DIY Coolant System Pressure/Leak Tester




Introduction: DIY Coolant System Pressure/Leak Tester

About: I am a fun, loving father of 3 who like's to build and make.

I made this tool because I had a leak in my cooling system. I went to Advanced Discount Auto parts to use their tool "Loan" program to find out that they charge $212.69 to "loan a coolant system tester. (They refund it when you return the tool) but since it is a Wednesday and not a pay week I didn't have the funds to give them. I needed to find the leak before I started sinking money into my Jeep, so I had to construct my own. With extra PVC parts I had and $12.46 cents worth of tire repair and heater hose.

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Step 1: Step 1: Gather Your Needed Tools and Parts

You will need;

1 - long valve stem

1 - short length of 1/2 inch heater hose

1 - mini tire gauge (ideally one with a pressure relief valve)

3 - 1/2 inch CPVC couplers

2 - 2.5 inch lengths of 1/2 inch CPVC tubing

1 - 1/2 inch CPVC tee

1 - 3/4 inch CPVC tee

1 - 1.5+ inch hose clamp

3 - 1 inch hose clamps

1 rubber foot from a crutch

CPVC cleaner and glue

hacksaw or pipe cutter

flat-head screw driver

Step 2: Step 2: Drill the Crutch Foot

I discovered, after about an hour of searching junk boxes and drawers in my shop that an old crutch, (that my nephew Alex left here on his summer vaca) has a rubber tip that fit the opening perfectly.

I pulled the tip off of the crutch and drilled out the center. This one had a metal washer in it so I left it and drilled the hole the same diameter as the one in the washer.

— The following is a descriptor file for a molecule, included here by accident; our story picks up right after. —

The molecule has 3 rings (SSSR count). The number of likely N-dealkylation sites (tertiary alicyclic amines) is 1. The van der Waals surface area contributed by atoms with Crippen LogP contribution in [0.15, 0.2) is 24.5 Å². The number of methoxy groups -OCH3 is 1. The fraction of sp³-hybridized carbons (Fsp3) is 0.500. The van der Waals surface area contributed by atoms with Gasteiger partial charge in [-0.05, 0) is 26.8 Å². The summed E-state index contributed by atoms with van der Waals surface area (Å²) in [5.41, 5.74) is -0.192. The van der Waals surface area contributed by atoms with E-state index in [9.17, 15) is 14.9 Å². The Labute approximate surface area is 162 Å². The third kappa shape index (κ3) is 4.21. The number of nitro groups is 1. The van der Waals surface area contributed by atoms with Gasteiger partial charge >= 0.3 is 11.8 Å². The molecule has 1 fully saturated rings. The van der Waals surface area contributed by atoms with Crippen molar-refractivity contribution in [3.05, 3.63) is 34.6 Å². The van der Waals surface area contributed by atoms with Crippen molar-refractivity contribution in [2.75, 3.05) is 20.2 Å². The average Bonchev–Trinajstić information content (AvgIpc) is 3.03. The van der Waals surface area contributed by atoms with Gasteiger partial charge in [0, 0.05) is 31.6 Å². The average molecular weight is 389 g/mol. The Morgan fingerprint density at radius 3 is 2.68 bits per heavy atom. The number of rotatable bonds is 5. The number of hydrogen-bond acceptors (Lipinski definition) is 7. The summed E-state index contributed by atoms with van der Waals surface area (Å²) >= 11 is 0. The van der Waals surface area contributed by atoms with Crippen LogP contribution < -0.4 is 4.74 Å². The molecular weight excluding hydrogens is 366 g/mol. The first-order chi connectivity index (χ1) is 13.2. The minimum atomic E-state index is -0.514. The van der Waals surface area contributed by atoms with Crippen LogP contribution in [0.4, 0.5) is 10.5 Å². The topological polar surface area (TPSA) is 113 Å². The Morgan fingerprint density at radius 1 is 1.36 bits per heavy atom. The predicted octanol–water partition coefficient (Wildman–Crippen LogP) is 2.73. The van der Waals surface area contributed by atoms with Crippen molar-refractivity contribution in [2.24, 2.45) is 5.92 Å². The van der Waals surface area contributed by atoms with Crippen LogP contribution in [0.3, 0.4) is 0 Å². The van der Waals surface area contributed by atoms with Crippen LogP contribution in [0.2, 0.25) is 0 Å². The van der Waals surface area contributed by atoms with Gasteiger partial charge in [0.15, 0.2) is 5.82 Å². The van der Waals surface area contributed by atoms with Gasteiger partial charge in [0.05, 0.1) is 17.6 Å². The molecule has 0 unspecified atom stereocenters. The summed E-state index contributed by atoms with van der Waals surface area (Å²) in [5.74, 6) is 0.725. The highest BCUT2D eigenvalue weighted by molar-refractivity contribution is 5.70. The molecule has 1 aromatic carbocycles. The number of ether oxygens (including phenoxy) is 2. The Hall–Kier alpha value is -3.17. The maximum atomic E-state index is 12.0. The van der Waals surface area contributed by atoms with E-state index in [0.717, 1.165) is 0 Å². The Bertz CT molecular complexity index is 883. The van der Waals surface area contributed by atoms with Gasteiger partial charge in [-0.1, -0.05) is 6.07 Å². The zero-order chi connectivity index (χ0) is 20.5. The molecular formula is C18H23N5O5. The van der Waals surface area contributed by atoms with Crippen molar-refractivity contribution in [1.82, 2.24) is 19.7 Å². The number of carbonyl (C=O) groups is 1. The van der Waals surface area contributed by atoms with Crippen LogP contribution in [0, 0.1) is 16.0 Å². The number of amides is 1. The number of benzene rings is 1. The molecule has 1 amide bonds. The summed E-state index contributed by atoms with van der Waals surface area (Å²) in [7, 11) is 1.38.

Step 3: Step 3: Trim the Valve Stem

Cut the bottom off the stem at the lip which will be right at the bottom of the metal valve inside. I used my band saw and just worked around the base a little at a time to maintain a good tight fit in the coupler. Force it through the coupler so the capped end comes out the other side.

Now clean and glue one of the 2.5 inch lengths of 1/2 inch CPVC tubes into the same end and press it in as tight as you can and hold it tight for a minute. (this is a good beer break, while your holding it)

Step 4: Step 4: Insert a 1/2 Inch Coupler in the Crutch Foot

To insure a good fit I cleaned and applied some CPVC glue and then tightened the 1.5 inch hose clamp

Step 5: Step 5: Insert a 2.5 Inch Piece of 1/2 Inch CPVC

insert one of the 2.5 inch pieces of 1/2 inch CPVC clean and glue your joint

Step 6: Step 6: Cut the 3/4 Inch Tee in Half

I used my band saw and cut it long ways.

Place the cut tee on you crutch foot. I did it this way but I would recommend turning it over because my c-clamps hade a hard time reaching in the end.

Step 7: Step 7: Install the 1/2 Inch Tee

Clean and glue the 1/2 inch tee. Now you see the 3/4 inch tee is a swivel

Step 8: Step 8: Insert the Pressure Valve

clean and glue in the valve assembly

Step 9: Step 9: Attach the 1/2 Inch Heater Hose

To attach the 1/2 heater hose to the other piece of 1/2 inch CPVC tube I had to boil a cup of water and dip the end of the hose in it to make it softer. While it is soaking use your sand paper to rough up the outer walls of the CPVC tube in order to create some grip for the hose.

Now clean and apply some glue and attach the hose.

Hose clamp it and move on.

Step 10: Step 10: Apply Some Glue and Two 1/2 Inch Hose Clamps

I put glue on to create a seal with 2 hose clamps I think it will be alright

Step 11: Step 11: Put It in and See How It Fits

I put it in and gave it a quick pump. It held without clamps while I used the bicycle pump.

Step 12: Step 12: Clamp It On

To prevent loss of pressure place two small c-clamps on either side or one big c-clamp to hold it in place.

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    3 Discussions


    4 years ago

    could you have gotten a replacement cap and done this same thing?


    Reply 2 years ago

    What good would a new cap have done? I need the schrader valve to introduce pressure. It worked and that's what mattered I guess


    Reply 8 months ago

    Using the cap as the connector drilling through the top instead of using the boot and pvc, is what I think he meant.